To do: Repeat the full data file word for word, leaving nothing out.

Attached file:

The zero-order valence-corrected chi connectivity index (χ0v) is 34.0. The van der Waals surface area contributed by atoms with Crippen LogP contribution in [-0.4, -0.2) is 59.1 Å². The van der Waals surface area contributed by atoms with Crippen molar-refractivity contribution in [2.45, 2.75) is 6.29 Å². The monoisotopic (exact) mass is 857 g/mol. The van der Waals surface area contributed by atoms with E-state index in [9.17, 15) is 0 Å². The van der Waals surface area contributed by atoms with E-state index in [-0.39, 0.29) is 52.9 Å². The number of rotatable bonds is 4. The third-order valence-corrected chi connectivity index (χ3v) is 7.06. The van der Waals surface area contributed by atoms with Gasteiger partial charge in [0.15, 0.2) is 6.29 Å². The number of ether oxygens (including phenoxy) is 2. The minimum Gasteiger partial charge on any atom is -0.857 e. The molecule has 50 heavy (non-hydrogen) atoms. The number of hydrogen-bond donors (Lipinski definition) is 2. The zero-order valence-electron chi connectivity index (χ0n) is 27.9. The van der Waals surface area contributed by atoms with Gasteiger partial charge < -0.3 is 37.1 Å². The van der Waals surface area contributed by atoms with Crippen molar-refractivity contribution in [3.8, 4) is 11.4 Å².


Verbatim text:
The zero-order valence-corrected chi connectivity index (χ0v) is 34.0. The van der Waals surface area contributed by atoms with Crippen LogP contribution in [-0.4, -0.2) is 59.1 Å². The van der Waals surface area contributed by atoms with Crippen molar-refractivity contribution in [2.45, 2.75) is 6.29 Å². The monoisotopic (exact) mass is 857 g/mol. The van der Waals surface area contributed by atoms with E-state index in [9.17, 15) is 0 Å². The van der Waals surface area contributed by atoms with E-state index in [-0.39, 0.29) is 52.9 Å². The number of rotatable bonds is 4. The third-order valence-corrected chi connectivity index (χ3v) is 7.06. The van der Waals surface area contributed by atoms with Gasteiger partial charge in [0.15, 0.2) is 6.29 Å². The number of ether oxygens (including phenoxy) is 2. The minimum Gasteiger partial charge on any atom is -0.857 e. The molecule has 50 heavy (non-hydrogen) atoms. The number of hydrogen-bond donors (Lipinski definition) is 2. The zero-order valence-electron chi connectivity index (χ0n) is 27.9. The van der Waals surface area contributed by atoms with Gasteiger partial charge < -0.3 is 37.1 Å². The van der Waals surface area contributed by atoms with Crippen molar-refractivity contribution in [3.8, 4) is 11.4 Å².